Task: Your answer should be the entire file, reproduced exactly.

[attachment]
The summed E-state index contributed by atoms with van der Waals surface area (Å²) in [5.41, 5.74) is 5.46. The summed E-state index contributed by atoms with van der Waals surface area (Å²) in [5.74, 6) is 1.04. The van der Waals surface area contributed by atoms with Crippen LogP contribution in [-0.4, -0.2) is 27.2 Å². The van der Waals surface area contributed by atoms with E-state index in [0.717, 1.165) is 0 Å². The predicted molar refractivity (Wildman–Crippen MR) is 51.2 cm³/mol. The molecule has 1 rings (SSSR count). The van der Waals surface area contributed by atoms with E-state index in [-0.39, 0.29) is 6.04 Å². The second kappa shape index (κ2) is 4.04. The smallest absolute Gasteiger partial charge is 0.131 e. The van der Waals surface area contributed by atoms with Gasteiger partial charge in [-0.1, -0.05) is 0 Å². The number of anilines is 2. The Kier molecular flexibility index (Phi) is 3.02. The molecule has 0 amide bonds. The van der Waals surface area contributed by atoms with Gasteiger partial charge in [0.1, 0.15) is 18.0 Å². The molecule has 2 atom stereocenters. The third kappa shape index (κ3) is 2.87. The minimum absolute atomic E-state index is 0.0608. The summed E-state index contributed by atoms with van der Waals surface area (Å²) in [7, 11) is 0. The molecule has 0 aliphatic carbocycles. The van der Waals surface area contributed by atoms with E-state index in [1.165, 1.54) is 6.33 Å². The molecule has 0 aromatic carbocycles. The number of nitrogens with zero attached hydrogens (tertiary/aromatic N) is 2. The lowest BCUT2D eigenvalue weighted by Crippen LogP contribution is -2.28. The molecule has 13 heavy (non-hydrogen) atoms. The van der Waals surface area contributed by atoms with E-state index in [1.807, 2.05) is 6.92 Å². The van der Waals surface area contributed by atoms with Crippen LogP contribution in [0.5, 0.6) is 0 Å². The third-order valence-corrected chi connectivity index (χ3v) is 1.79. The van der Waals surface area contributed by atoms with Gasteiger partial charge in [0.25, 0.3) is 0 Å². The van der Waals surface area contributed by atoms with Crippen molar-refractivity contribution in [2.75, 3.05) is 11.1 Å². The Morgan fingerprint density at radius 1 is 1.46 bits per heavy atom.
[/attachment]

The summed E-state index contributed by atoms with van der Waals surface area (Å²) in [5.41, 5.74) is 5.46. The summed E-state index contributed by atoms with van der Waals surface area (Å²) in [5.74, 6) is 1.04. The van der Waals surface area contributed by atoms with Crippen LogP contribution in [-0.4, -0.2) is 27.2 Å². The van der Waals surface area contributed by atoms with E-state index in [0.717, 1.165) is 0 Å². The predicted molar refractivity (Wildman–Crippen MR) is 51.2 cm³/mol. The molecule has 1 rings (SSSR count). The van der Waals surface area contributed by atoms with E-state index in [-0.39, 0.29) is 6.04 Å². The second kappa shape index (κ2) is 4.04. The smallest absolute Gasteiger partial charge is 0.131 e. The van der Waals surface area contributed by atoms with Gasteiger partial charge in [-0.1, -0.05) is 0 Å². The number of anilines is 2. The Kier molecular flexibility index (Phi) is 3.02. The molecule has 0 amide bonds. The van der Waals surface area contributed by atoms with Gasteiger partial charge in [0.1, 0.15) is 18.0 Å². The molecule has 2 atom stereocenters. The third kappa shape index (κ3) is 2.87. The minimum absolute atomic E-state index is 0.0608. The summed E-state index contributed by atoms with van der Waals surface area (Å²) in [7, 11) is 0. The molecule has 0 aliphatic carbocycles. The van der Waals surface area contributed by atoms with E-state index in [1.165, 1.54) is 6.33 Å². The molecule has 0 aromatic carbocycles. The number of nitrogens with zero attached hydrogens (tertiary/aromatic N) is 2. The lowest BCUT2D eigenvalue weighted by Crippen LogP contribution is -2.28. The molecule has 13 heavy (non-hydrogen) atoms. The van der Waals surface area contributed by atoms with E-state index in [1.807, 2.05) is 6.92 Å². The van der Waals surface area contributed by atoms with Crippen LogP contribution in [0.5, 0.6) is 0 Å². The third-order valence-corrected chi connectivity index (χ3v) is 1.79. The van der Waals surface area contributed by atoms with Gasteiger partial charge in [0.25, 0.3) is 0 Å². The van der Waals surface area contributed by atoms with Crippen molar-refractivity contribution in [2.75, 3.05) is 11.1 Å². The Morgan fingerprint density at radius 1 is 1.46 bits per heavy atom.